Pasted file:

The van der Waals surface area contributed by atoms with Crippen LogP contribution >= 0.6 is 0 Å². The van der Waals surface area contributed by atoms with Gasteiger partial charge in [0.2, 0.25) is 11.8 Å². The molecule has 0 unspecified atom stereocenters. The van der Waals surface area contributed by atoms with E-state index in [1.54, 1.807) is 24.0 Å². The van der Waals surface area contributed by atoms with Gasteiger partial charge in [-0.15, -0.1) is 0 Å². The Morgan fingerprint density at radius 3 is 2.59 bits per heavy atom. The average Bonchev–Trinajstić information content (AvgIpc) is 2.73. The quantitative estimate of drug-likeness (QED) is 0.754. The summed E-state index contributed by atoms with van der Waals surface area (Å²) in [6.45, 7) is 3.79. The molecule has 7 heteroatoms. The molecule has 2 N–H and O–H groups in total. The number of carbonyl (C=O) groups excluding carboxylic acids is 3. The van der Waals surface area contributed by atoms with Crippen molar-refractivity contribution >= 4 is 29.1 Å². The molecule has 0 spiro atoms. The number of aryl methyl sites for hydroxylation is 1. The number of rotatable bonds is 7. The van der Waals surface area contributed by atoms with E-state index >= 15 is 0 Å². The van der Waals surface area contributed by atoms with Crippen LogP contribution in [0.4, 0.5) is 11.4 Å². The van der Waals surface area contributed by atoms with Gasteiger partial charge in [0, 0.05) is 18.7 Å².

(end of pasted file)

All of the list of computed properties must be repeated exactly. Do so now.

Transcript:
The van der Waals surface area contributed by atoms with Crippen LogP contribution >= 0.6 is 0 Å². The van der Waals surface area contributed by atoms with Gasteiger partial charge in [0.2, 0.25) is 11.8 Å². The molecule has 0 unspecified atom stereocenters. The van der Waals surface area contributed by atoms with E-state index in [1.54, 1.807) is 24.0 Å². The van der Waals surface area contributed by atoms with Gasteiger partial charge in [-0.15, -0.1) is 0 Å². The Morgan fingerprint density at radius 3 is 2.59 bits per heavy atom. The average Bonchev–Trinajstić information content (AvgIpc) is 2.73. The quantitative estimate of drug-likeness (QED) is 0.754. The summed E-state index contributed by atoms with van der Waals surface area (Å²) in [6.45, 7) is 3.79. The molecule has 7 heteroatoms. The molecule has 2 N–H and O–H groups in total. The number of carbonyl (C=O) groups excluding carboxylic acids is 3. The van der Waals surface area contributed by atoms with Crippen molar-refractivity contribution >= 4 is 29.1 Å². The molecule has 0 spiro atoms. The number of aryl methyl sites for hydroxylation is 1. The number of rotatable bonds is 7. The van der Waals surface area contributed by atoms with E-state index >= 15 is 0 Å². The van der Waals surface area contributed by atoms with Crippen LogP contribution in [0.4, 0.5) is 11.4 Å². The van der Waals surface area contributed by atoms with Gasteiger partial charge in [0, 0.05) is 18.7 Å².